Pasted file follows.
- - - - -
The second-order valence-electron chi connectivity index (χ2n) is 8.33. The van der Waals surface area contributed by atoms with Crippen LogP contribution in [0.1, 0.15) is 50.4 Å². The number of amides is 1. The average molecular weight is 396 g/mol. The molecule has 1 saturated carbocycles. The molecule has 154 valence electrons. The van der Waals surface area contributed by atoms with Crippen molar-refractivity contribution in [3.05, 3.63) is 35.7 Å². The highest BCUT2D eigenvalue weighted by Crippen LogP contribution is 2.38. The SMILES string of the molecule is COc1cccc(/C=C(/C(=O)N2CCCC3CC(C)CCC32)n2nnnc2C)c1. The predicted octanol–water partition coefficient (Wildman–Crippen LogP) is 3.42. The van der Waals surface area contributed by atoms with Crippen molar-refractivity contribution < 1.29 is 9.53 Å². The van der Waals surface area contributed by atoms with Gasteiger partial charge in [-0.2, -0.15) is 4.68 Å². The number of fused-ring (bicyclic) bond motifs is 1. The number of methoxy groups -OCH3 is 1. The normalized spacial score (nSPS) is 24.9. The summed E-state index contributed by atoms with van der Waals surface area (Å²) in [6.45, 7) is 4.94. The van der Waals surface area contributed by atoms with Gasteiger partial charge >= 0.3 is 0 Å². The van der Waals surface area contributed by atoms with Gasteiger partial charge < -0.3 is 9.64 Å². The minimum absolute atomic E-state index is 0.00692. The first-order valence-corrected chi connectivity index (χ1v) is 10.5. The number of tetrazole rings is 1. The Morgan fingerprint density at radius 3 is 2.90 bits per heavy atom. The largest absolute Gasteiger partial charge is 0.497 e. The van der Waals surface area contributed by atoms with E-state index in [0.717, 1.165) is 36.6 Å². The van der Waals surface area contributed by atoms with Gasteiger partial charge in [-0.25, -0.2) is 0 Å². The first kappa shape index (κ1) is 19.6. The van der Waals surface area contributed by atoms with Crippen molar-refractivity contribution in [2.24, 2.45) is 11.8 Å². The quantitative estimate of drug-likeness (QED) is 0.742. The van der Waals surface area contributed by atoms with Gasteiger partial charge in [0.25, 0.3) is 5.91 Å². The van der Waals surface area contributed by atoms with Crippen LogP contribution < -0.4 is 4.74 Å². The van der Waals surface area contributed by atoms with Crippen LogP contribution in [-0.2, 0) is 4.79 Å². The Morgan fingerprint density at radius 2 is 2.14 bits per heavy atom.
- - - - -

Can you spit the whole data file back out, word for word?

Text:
The second-order valence-electron chi connectivity index (χ2n) is 8.33. The van der Waals surface area contributed by atoms with Crippen LogP contribution in [0.1, 0.15) is 50.4 Å². The number of amides is 1. The average molecular weight is 396 g/mol. The molecule has 1 saturated carbocycles. The molecule has 154 valence electrons. The van der Waals surface area contributed by atoms with Crippen molar-refractivity contribution in [3.05, 3.63) is 35.7 Å². The highest BCUT2D eigenvalue weighted by Crippen LogP contribution is 2.38. The SMILES string of the molecule is COc1cccc(/C=C(/C(=O)N2CCCC3CC(C)CCC32)n2nnnc2C)c1. The predicted octanol–water partition coefficient (Wildman–Crippen LogP) is 3.42. The van der Waals surface area contributed by atoms with Crippen molar-refractivity contribution < 1.29 is 9.53 Å². The van der Waals surface area contributed by atoms with Gasteiger partial charge in [-0.2, -0.15) is 4.68 Å². The number of fused-ring (bicyclic) bond motifs is 1. The number of methoxy groups -OCH3 is 1. The normalized spacial score (nSPS) is 24.9. The summed E-state index contributed by atoms with van der Waals surface area (Å²) in [6.45, 7) is 4.94. The van der Waals surface area contributed by atoms with Gasteiger partial charge >= 0.3 is 0 Å². The van der Waals surface area contributed by atoms with Gasteiger partial charge < -0.3 is 9.64 Å². The minimum absolute atomic E-state index is 0.00692. The first-order valence-corrected chi connectivity index (χ1v) is 10.5. The number of tetrazole rings is 1. The Morgan fingerprint density at radius 3 is 2.90 bits per heavy atom. The largest absolute Gasteiger partial charge is 0.497 e. The van der Waals surface area contributed by atoms with E-state index in [0.717, 1.165) is 36.6 Å². The van der Waals surface area contributed by atoms with Gasteiger partial charge in [-0.25, -0.2) is 0 Å². The first kappa shape index (κ1) is 19.6. The van der Waals surface area contributed by atoms with Crippen molar-refractivity contribution in [2.24, 2.45) is 11.8 Å². The quantitative estimate of drug-likeness (QED) is 0.742. The van der Waals surface area contributed by atoms with Gasteiger partial charge in [0.25, 0.3) is 5.91 Å². The van der Waals surface area contributed by atoms with Crippen LogP contribution < -0.4 is 4.74 Å². The van der Waals surface area contributed by atoms with Crippen LogP contribution in [-0.2, 0) is 4.79 Å². The Morgan fingerprint density at radius 2 is 2.14 bits per heavy atom.